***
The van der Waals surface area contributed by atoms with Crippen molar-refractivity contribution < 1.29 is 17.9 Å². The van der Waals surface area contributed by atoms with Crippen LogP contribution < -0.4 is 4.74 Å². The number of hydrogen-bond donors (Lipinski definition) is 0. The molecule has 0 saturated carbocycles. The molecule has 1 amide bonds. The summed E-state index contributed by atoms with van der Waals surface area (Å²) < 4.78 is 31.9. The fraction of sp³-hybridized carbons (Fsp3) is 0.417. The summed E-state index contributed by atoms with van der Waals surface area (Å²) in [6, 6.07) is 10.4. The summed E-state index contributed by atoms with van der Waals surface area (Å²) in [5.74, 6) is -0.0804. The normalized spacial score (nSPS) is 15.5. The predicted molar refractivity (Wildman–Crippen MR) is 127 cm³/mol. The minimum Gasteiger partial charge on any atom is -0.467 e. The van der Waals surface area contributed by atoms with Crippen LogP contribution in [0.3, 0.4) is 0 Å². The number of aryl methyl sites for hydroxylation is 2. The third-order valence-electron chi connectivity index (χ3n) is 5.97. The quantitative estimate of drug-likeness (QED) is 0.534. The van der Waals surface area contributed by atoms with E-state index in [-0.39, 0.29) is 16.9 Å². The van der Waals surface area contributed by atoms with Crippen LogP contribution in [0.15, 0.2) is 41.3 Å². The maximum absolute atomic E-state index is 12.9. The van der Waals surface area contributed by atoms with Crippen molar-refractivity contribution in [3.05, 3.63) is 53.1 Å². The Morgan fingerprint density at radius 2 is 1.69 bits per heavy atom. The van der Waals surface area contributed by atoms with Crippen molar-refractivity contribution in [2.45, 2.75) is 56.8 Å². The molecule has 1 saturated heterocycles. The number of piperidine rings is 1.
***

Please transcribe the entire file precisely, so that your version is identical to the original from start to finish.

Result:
The van der Waals surface area contributed by atoms with Crippen molar-refractivity contribution < 1.29 is 17.9 Å². The van der Waals surface area contributed by atoms with Crippen LogP contribution < -0.4 is 4.74 Å². The number of hydrogen-bond donors (Lipinski definition) is 0. The molecule has 0 saturated carbocycles. The molecule has 1 amide bonds. The summed E-state index contributed by atoms with van der Waals surface area (Å²) < 4.78 is 31.9. The fraction of sp³-hybridized carbons (Fsp3) is 0.417. The summed E-state index contributed by atoms with van der Waals surface area (Å²) in [6, 6.07) is 10.4. The summed E-state index contributed by atoms with van der Waals surface area (Å²) in [5.74, 6) is -0.0804. The normalized spacial score (nSPS) is 15.5. The predicted molar refractivity (Wildman–Crippen MR) is 127 cm³/mol. The minimum Gasteiger partial charge on any atom is -0.467 e. The van der Waals surface area contributed by atoms with Crippen LogP contribution in [0.3, 0.4) is 0 Å². The number of aryl methyl sites for hydroxylation is 2. The third-order valence-electron chi connectivity index (χ3n) is 5.97. The quantitative estimate of drug-likeness (QED) is 0.534. The van der Waals surface area contributed by atoms with E-state index in [-0.39, 0.29) is 16.9 Å². The van der Waals surface area contributed by atoms with Crippen LogP contribution in [0.15, 0.2) is 41.3 Å². The maximum absolute atomic E-state index is 12.9. The van der Waals surface area contributed by atoms with Crippen molar-refractivity contribution in [3.05, 3.63) is 53.1 Å². The Morgan fingerprint density at radius 2 is 1.69 bits per heavy atom. The van der Waals surface area contributed by atoms with Crippen molar-refractivity contribution in [2.45, 2.75) is 56.8 Å². The molecule has 1 saturated heterocycles. The number of piperidine rings is 1.